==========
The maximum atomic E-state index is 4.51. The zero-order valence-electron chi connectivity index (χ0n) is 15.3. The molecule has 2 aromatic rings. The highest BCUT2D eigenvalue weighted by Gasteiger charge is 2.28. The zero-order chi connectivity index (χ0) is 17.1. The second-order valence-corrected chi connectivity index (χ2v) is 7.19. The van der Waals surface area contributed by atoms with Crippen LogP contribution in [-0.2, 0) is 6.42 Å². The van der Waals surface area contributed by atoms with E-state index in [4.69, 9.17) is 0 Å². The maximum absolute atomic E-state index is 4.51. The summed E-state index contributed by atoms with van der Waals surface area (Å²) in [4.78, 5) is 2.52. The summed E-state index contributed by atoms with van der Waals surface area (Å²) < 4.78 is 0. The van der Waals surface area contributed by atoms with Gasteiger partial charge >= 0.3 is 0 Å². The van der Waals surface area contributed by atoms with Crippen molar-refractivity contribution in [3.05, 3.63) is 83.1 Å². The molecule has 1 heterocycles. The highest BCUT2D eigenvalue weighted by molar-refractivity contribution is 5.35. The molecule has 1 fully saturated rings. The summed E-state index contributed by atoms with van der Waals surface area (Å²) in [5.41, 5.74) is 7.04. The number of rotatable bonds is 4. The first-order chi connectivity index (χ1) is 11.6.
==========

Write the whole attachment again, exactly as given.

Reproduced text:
The maximum atomic E-state index is 4.51. The zero-order valence-electron chi connectivity index (χ0n) is 15.3. The molecule has 2 aromatic rings. The highest BCUT2D eigenvalue weighted by Gasteiger charge is 2.28. The zero-order chi connectivity index (χ0) is 17.1. The second-order valence-corrected chi connectivity index (χ2v) is 7.19. The van der Waals surface area contributed by atoms with Crippen LogP contribution in [-0.2, 0) is 6.42 Å². The van der Waals surface area contributed by atoms with E-state index in [4.69, 9.17) is 0 Å². The maximum absolute atomic E-state index is 4.51. The summed E-state index contributed by atoms with van der Waals surface area (Å²) in [4.78, 5) is 2.52. The summed E-state index contributed by atoms with van der Waals surface area (Å²) < 4.78 is 0. The van der Waals surface area contributed by atoms with Gasteiger partial charge >= 0.3 is 0 Å². The van der Waals surface area contributed by atoms with Crippen molar-refractivity contribution in [3.05, 3.63) is 83.1 Å². The molecule has 1 heterocycles. The highest BCUT2D eigenvalue weighted by molar-refractivity contribution is 5.35. The molecule has 1 fully saturated rings. The summed E-state index contributed by atoms with van der Waals surface area (Å²) in [5.41, 5.74) is 7.04. The number of rotatable bonds is 4. The first-order chi connectivity index (χ1) is 11.6.